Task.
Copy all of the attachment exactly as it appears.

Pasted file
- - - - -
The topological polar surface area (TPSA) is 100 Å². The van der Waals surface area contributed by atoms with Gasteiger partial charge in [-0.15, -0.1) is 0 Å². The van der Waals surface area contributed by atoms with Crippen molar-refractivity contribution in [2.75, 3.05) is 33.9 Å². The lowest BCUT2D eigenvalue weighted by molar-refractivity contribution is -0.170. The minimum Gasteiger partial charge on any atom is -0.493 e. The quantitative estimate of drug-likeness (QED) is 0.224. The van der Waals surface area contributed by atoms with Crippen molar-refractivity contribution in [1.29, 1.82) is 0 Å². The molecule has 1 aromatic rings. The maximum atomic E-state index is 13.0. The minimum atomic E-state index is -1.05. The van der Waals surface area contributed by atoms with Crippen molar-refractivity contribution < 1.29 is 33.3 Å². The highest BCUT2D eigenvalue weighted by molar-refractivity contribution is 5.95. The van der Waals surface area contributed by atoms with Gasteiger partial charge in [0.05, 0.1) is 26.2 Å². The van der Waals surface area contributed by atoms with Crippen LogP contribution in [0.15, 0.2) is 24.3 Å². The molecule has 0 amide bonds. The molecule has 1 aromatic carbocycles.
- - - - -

The topological polar surface area (TPSA) is 100 Å². The van der Waals surface area contributed by atoms with Gasteiger partial charge in [-0.15, -0.1) is 0 Å². The van der Waals surface area contributed by atoms with Crippen molar-refractivity contribution in [2.75, 3.05) is 33.9 Å². The lowest BCUT2D eigenvalue weighted by molar-refractivity contribution is -0.170. The minimum Gasteiger partial charge on any atom is -0.493 e. The quantitative estimate of drug-likeness (QED) is 0.224. The van der Waals surface area contributed by atoms with Crippen molar-refractivity contribution in [1.29, 1.82) is 0 Å². The molecule has 1 aromatic rings. The maximum atomic E-state index is 13.0. The minimum atomic E-state index is -1.05. The van der Waals surface area contributed by atoms with Crippen molar-refractivity contribution < 1.29 is 33.3 Å². The highest BCUT2D eigenvalue weighted by molar-refractivity contribution is 5.95. The van der Waals surface area contributed by atoms with Gasteiger partial charge in [0.05, 0.1) is 26.2 Å². The van der Waals surface area contributed by atoms with Crippen LogP contribution in [0.15, 0.2) is 24.3 Å². The molecule has 0 amide bonds. The molecule has 1 aromatic carbocycles.